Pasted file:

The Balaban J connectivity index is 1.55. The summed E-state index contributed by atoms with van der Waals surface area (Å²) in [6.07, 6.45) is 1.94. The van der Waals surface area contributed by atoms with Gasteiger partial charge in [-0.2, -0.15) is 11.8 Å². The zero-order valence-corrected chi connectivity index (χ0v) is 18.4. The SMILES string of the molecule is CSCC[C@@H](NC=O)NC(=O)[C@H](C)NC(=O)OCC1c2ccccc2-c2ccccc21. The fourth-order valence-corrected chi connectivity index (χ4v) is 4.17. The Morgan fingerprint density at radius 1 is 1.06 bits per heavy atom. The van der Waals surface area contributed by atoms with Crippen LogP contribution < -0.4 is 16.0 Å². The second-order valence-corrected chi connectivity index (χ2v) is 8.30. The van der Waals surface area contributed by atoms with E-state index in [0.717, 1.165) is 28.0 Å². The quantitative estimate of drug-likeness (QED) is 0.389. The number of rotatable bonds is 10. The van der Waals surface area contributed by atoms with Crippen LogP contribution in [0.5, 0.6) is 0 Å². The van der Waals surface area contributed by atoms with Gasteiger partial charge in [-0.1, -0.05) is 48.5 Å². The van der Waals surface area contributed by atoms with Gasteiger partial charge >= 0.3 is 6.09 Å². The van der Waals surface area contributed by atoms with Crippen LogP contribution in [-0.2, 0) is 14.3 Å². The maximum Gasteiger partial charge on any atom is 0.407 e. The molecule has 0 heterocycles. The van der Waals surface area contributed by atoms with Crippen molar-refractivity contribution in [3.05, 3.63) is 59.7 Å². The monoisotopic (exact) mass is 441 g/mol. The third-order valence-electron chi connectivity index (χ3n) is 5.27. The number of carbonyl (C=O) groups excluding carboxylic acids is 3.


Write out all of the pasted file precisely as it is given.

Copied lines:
The Balaban J connectivity index is 1.55. The summed E-state index contributed by atoms with van der Waals surface area (Å²) in [6.07, 6.45) is 1.94. The van der Waals surface area contributed by atoms with Gasteiger partial charge in [-0.2, -0.15) is 11.8 Å². The zero-order valence-corrected chi connectivity index (χ0v) is 18.4. The SMILES string of the molecule is CSCC[C@@H](NC=O)NC(=O)[C@H](C)NC(=O)OCC1c2ccccc2-c2ccccc21. The fourth-order valence-corrected chi connectivity index (χ4v) is 4.17. The Morgan fingerprint density at radius 1 is 1.06 bits per heavy atom. The van der Waals surface area contributed by atoms with Crippen LogP contribution < -0.4 is 16.0 Å². The second-order valence-corrected chi connectivity index (χ2v) is 8.30. The van der Waals surface area contributed by atoms with E-state index in [0.717, 1.165) is 28.0 Å². The quantitative estimate of drug-likeness (QED) is 0.389. The number of rotatable bonds is 10. The van der Waals surface area contributed by atoms with Crippen LogP contribution in [0.5, 0.6) is 0 Å². The van der Waals surface area contributed by atoms with Gasteiger partial charge in [-0.1, -0.05) is 48.5 Å². The van der Waals surface area contributed by atoms with Gasteiger partial charge >= 0.3 is 6.09 Å². The van der Waals surface area contributed by atoms with Crippen LogP contribution in [-0.2, 0) is 14.3 Å². The maximum Gasteiger partial charge on any atom is 0.407 e. The molecule has 0 heterocycles. The van der Waals surface area contributed by atoms with Crippen molar-refractivity contribution in [3.05, 3.63) is 59.7 Å². The monoisotopic (exact) mass is 441 g/mol. The third-order valence-electron chi connectivity index (χ3n) is 5.27. The number of carbonyl (C=O) groups excluding carboxylic acids is 3.